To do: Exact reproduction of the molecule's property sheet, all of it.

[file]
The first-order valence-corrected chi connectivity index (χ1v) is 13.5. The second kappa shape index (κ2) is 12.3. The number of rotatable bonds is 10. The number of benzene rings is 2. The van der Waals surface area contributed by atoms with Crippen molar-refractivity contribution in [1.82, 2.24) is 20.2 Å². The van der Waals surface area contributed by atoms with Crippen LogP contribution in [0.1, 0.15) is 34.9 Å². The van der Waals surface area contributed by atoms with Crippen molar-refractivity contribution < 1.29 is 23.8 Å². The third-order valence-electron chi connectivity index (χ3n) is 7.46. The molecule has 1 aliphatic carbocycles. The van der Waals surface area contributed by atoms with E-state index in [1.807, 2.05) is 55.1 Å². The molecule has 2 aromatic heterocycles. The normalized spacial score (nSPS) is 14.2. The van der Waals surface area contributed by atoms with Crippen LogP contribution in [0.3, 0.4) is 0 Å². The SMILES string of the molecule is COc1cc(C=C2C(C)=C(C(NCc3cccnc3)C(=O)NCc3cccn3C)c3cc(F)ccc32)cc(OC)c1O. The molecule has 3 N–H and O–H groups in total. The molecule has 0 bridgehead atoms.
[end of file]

The first-order valence-corrected chi connectivity index (χ1v) is 13.5. The second kappa shape index (κ2) is 12.3. The number of rotatable bonds is 10. The number of benzene rings is 2. The van der Waals surface area contributed by atoms with Crippen molar-refractivity contribution in [1.82, 2.24) is 20.2 Å². The van der Waals surface area contributed by atoms with Crippen LogP contribution in [0.1, 0.15) is 34.9 Å². The van der Waals surface area contributed by atoms with Crippen molar-refractivity contribution < 1.29 is 23.8 Å². The third-order valence-electron chi connectivity index (χ3n) is 7.46. The molecule has 1 aliphatic carbocycles. The van der Waals surface area contributed by atoms with E-state index in [1.807, 2.05) is 55.1 Å². The molecule has 2 aromatic heterocycles. The normalized spacial score (nSPS) is 14.2. The van der Waals surface area contributed by atoms with Crippen LogP contribution in [0.3, 0.4) is 0 Å². The SMILES string of the molecule is COc1cc(C=C2C(C)=C(C(NCc3cccnc3)C(=O)NCc3cccn3C)c3cc(F)ccc32)cc(OC)c1O. The molecule has 3 N–H and O–H groups in total. The molecule has 0 bridgehead atoms.